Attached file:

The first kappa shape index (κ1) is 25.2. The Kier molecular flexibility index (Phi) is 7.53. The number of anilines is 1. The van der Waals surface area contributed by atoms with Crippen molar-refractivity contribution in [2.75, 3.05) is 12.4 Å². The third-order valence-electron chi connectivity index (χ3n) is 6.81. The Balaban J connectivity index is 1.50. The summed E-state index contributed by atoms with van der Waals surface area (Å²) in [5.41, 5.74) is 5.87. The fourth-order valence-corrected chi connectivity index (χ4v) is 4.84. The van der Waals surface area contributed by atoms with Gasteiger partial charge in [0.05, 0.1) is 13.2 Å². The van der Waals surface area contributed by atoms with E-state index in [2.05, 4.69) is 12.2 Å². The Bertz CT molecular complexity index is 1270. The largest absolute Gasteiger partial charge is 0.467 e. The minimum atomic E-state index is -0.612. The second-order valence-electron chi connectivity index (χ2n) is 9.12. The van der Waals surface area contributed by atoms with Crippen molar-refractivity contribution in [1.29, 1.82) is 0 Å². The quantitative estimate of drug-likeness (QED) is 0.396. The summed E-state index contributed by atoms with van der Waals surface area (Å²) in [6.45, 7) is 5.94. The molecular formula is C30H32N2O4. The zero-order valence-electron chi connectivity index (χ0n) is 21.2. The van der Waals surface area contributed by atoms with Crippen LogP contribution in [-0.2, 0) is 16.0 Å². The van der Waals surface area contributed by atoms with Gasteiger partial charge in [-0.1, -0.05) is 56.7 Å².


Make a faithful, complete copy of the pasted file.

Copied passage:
The first kappa shape index (κ1) is 25.2. The Kier molecular flexibility index (Phi) is 7.53. The number of anilines is 1. The van der Waals surface area contributed by atoms with Crippen molar-refractivity contribution in [2.75, 3.05) is 12.4 Å². The third-order valence-electron chi connectivity index (χ3n) is 6.81. The Balaban J connectivity index is 1.50. The summed E-state index contributed by atoms with van der Waals surface area (Å²) in [5.41, 5.74) is 5.87. The fourth-order valence-corrected chi connectivity index (χ4v) is 4.84. The van der Waals surface area contributed by atoms with Gasteiger partial charge in [0.05, 0.1) is 13.2 Å². The van der Waals surface area contributed by atoms with E-state index in [2.05, 4.69) is 12.2 Å². The Bertz CT molecular complexity index is 1270. The largest absolute Gasteiger partial charge is 0.467 e. The minimum atomic E-state index is -0.612. The second-order valence-electron chi connectivity index (χ2n) is 9.12. The van der Waals surface area contributed by atoms with Crippen molar-refractivity contribution in [1.29, 1.82) is 0 Å². The quantitative estimate of drug-likeness (QED) is 0.396. The summed E-state index contributed by atoms with van der Waals surface area (Å²) in [6.45, 7) is 5.94. The molecular formula is C30H32N2O4. The zero-order valence-electron chi connectivity index (χ0n) is 21.2. The van der Waals surface area contributed by atoms with Crippen LogP contribution in [-0.2, 0) is 16.0 Å². The van der Waals surface area contributed by atoms with Gasteiger partial charge in [-0.1, -0.05) is 56.7 Å².